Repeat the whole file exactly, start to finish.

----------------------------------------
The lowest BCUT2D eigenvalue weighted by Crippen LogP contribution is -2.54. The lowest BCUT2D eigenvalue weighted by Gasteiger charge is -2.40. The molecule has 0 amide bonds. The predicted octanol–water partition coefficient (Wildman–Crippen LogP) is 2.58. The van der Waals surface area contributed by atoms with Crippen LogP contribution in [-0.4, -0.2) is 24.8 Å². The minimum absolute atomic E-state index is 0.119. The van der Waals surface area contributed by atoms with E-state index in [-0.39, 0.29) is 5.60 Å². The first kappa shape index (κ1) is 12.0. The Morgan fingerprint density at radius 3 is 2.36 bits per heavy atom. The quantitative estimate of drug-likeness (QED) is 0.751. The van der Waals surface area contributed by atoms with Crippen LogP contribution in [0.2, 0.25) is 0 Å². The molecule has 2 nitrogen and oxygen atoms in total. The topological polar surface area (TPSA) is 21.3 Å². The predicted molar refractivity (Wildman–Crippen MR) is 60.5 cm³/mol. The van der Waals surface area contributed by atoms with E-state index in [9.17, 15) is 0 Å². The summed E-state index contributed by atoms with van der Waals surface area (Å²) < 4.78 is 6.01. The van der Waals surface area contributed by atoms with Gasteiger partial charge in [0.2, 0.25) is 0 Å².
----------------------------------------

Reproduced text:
The lowest BCUT2D eigenvalue weighted by Crippen LogP contribution is -2.54. The lowest BCUT2D eigenvalue weighted by Gasteiger charge is -2.40. The molecule has 0 amide bonds. The predicted octanol–water partition coefficient (Wildman–Crippen LogP) is 2.58. The van der Waals surface area contributed by atoms with Crippen LogP contribution in [-0.4, -0.2) is 24.8 Å². The minimum absolute atomic E-state index is 0.119. The van der Waals surface area contributed by atoms with E-state index in [-0.39, 0.29) is 5.60 Å². The first kappa shape index (κ1) is 12.0. The Morgan fingerprint density at radius 3 is 2.36 bits per heavy atom. The quantitative estimate of drug-likeness (QED) is 0.751. The van der Waals surface area contributed by atoms with Crippen LogP contribution in [0.2, 0.25) is 0 Å². The molecule has 2 nitrogen and oxygen atoms in total. The topological polar surface area (TPSA) is 21.3 Å². The predicted molar refractivity (Wildman–Crippen MR) is 60.5 cm³/mol. The van der Waals surface area contributed by atoms with E-state index in [9.17, 15) is 0 Å². The summed E-state index contributed by atoms with van der Waals surface area (Å²) < 4.78 is 6.01. The van der Waals surface area contributed by atoms with Gasteiger partial charge in [0.2, 0.25) is 0 Å².